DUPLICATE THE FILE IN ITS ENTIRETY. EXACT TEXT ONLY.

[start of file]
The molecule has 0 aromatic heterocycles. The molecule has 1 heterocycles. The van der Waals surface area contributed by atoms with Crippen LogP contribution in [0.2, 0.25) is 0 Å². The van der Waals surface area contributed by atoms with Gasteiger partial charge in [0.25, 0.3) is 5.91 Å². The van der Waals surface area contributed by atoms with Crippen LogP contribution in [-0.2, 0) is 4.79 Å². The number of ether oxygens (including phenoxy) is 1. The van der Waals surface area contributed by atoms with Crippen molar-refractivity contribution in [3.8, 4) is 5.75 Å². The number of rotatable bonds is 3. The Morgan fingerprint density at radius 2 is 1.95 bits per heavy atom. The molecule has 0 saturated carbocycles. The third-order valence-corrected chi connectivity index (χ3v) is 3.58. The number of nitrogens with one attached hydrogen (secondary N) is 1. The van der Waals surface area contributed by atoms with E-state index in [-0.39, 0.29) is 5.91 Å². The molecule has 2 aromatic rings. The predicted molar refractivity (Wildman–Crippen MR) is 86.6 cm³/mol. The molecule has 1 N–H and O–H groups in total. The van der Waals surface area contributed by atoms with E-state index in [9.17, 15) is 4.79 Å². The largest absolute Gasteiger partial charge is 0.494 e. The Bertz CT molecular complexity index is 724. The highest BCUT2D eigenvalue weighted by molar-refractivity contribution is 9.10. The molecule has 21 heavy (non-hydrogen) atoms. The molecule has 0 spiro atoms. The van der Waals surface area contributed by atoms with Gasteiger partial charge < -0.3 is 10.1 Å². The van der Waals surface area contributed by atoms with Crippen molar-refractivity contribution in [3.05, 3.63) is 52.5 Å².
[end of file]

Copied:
The molecule has 0 aromatic heterocycles. The molecule has 1 heterocycles. The van der Waals surface area contributed by atoms with Crippen LogP contribution in [0.2, 0.25) is 0 Å². The van der Waals surface area contributed by atoms with Gasteiger partial charge in [0.25, 0.3) is 5.91 Å². The van der Waals surface area contributed by atoms with Crippen LogP contribution in [-0.2, 0) is 4.79 Å². The number of ether oxygens (including phenoxy) is 1. The van der Waals surface area contributed by atoms with Crippen molar-refractivity contribution in [3.8, 4) is 5.75 Å². The number of rotatable bonds is 3. The Morgan fingerprint density at radius 2 is 1.95 bits per heavy atom. The molecule has 0 saturated carbocycles. The third-order valence-corrected chi connectivity index (χ3v) is 3.58. The number of nitrogens with one attached hydrogen (secondary N) is 1. The van der Waals surface area contributed by atoms with E-state index in [-0.39, 0.29) is 5.91 Å². The molecule has 2 aromatic rings. The predicted molar refractivity (Wildman–Crippen MR) is 86.6 cm³/mol. The molecule has 1 N–H and O–H groups in total. The van der Waals surface area contributed by atoms with E-state index in [9.17, 15) is 4.79 Å². The largest absolute Gasteiger partial charge is 0.494 e. The Bertz CT molecular complexity index is 724. The highest BCUT2D eigenvalue weighted by molar-refractivity contribution is 9.10. The molecule has 21 heavy (non-hydrogen) atoms. The molecule has 0 spiro atoms. The van der Waals surface area contributed by atoms with Gasteiger partial charge < -0.3 is 10.1 Å². The van der Waals surface area contributed by atoms with Crippen molar-refractivity contribution in [3.05, 3.63) is 52.5 Å².